POSTED BY Liz N., ON June 07, 2013, Comments Off on Teen Take Over
The Teen Council, a group of 11 teens from all over Chicagoland, has met at the museum since October to explore new ways for youth to engage with the museum. The teens learned the various aspects involved in putting together an exhibition by imagining, curating, designing, and installing one themselves. Because the group felt like the life of a teenager centers on defining oneself, the council landed on an identity-focused themed exhibition entitled [insert YOU here]. For the exhibition, Teen Council members selected artwork that was created by teens around Chicago (and beyond) that represents various perspectives, subjects, media, and art-making techniques.
The exhibition installed in the Ryan Education Center is categorized into four sub-themes: origins, transitions, individuality, and interactions. The individuality panel reveals the tone of the exhibition: “As you begin to separate yourself from your origins, you start to discover who you are and what makes you different from the crowd. The clothes you wear, the books you read, and the places you go all make you ‘you’. In this way, you are setting the path for who you will become in the future.”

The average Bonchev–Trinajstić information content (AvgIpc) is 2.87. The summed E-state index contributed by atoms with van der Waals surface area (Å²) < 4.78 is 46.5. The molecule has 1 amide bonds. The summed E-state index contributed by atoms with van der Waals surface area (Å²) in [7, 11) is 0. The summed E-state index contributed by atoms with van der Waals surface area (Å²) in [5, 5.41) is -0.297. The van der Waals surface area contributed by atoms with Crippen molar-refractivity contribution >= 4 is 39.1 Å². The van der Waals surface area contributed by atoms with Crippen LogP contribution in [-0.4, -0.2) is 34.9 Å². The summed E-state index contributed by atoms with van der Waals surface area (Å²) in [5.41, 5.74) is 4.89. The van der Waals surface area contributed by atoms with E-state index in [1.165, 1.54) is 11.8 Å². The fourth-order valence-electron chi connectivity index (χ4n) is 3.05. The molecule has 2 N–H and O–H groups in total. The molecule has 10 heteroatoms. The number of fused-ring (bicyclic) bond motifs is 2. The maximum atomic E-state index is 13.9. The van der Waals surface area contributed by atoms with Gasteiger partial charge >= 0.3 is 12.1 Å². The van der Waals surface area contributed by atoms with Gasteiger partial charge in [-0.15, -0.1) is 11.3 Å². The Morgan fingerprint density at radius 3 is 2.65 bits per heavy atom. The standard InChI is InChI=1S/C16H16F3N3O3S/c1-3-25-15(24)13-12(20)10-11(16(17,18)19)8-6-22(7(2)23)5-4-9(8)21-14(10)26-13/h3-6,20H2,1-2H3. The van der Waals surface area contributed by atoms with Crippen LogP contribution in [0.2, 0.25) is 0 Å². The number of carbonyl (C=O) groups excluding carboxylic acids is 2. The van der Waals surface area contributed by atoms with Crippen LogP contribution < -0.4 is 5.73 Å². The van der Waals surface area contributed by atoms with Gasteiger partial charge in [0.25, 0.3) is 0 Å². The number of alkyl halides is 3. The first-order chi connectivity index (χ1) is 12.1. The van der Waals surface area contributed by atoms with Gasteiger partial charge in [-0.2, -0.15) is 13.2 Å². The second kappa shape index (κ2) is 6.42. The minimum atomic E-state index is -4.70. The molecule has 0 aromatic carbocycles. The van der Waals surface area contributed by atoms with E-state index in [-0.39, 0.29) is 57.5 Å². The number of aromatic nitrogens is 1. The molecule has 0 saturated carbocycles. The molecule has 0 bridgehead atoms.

Across from the main installation, sticky notes expose the creative process for re-envisioning the museum to be more relevant to younger audiences. Scribbled on one note is an idea for “Walls/Floor you can write on.” Many notes include ideas allowing for more personalization, interaction with, and input into the museum experience. The exhibition has a beautiful corresponding Tumblr, which is also available for browsing on an iPad in the exhibition.
All of the organizing and the exhibiting teens seemed full of pride for having accomplished an installation at the Art Institute of Chicago. Christina, a member of the teen council, said, “I am able to view one of my favorite museums in a whole different way. Being able to plan almost every aspect of the exhibition…from the text on the panels to the way the art is displayed, every piece of it is breathing with our own ideas, hopes, and dreams.”
As part of the exhibition, the Teen Council will host its first Teen event this Saturday, June 8th from 1:00 to 4:00 p.m. in the Ryan Education Center. The event is free and includes teen art, poetry, dance, fashion, art-making, music, and food. No reservations required.